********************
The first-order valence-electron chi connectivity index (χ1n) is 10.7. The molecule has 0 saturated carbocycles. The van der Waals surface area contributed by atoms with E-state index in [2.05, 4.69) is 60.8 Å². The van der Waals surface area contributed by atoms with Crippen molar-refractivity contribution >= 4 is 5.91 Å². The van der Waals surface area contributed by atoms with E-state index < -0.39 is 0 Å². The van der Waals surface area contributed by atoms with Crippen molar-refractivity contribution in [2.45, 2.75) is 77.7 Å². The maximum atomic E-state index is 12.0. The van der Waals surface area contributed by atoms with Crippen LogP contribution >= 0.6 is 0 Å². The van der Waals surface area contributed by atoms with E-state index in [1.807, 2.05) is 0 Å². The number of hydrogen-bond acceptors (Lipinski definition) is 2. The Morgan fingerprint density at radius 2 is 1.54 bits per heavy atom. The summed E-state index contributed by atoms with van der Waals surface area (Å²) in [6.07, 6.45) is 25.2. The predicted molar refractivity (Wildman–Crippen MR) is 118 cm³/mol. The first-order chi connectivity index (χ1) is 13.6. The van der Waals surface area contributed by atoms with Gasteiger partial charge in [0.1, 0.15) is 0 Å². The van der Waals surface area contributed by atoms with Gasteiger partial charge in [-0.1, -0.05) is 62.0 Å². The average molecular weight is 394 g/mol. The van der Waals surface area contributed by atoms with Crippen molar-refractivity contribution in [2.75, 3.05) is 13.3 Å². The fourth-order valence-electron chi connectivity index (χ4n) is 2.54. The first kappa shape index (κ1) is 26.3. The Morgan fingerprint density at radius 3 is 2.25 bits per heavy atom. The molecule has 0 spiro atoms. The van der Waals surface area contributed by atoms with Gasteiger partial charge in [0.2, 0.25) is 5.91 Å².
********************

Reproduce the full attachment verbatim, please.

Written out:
The first-order valence-electron chi connectivity index (χ1n) is 10.7. The molecule has 0 saturated carbocycles. The van der Waals surface area contributed by atoms with E-state index in [2.05, 4.69) is 60.8 Å². The van der Waals surface area contributed by atoms with Crippen molar-refractivity contribution >= 4 is 5.91 Å². The van der Waals surface area contributed by atoms with E-state index < -0.39 is 0 Å². The van der Waals surface area contributed by atoms with Crippen molar-refractivity contribution in [2.45, 2.75) is 77.7 Å². The maximum atomic E-state index is 12.0. The van der Waals surface area contributed by atoms with Crippen LogP contribution >= 0.6 is 0 Å². The van der Waals surface area contributed by atoms with E-state index in [1.807, 2.05) is 0 Å². The number of hydrogen-bond acceptors (Lipinski definition) is 2. The Morgan fingerprint density at radius 2 is 1.54 bits per heavy atom. The summed E-state index contributed by atoms with van der Waals surface area (Å²) in [6.07, 6.45) is 25.2. The predicted molar refractivity (Wildman–Crippen MR) is 118 cm³/mol. The first-order chi connectivity index (χ1) is 13.6. The van der Waals surface area contributed by atoms with Gasteiger partial charge in [0.1, 0.15) is 0 Å². The van der Waals surface area contributed by atoms with Gasteiger partial charge in [-0.1, -0.05) is 62.0 Å². The average molecular weight is 394 g/mol. The van der Waals surface area contributed by atoms with Crippen molar-refractivity contribution in [2.75, 3.05) is 13.3 Å². The fourth-order valence-electron chi connectivity index (χ4n) is 2.54. The first kappa shape index (κ1) is 26.3. The Morgan fingerprint density at radius 3 is 2.25 bits per heavy atom. The molecule has 0 spiro atoms. The van der Waals surface area contributed by atoms with Gasteiger partial charge in [0.2, 0.25) is 5.91 Å².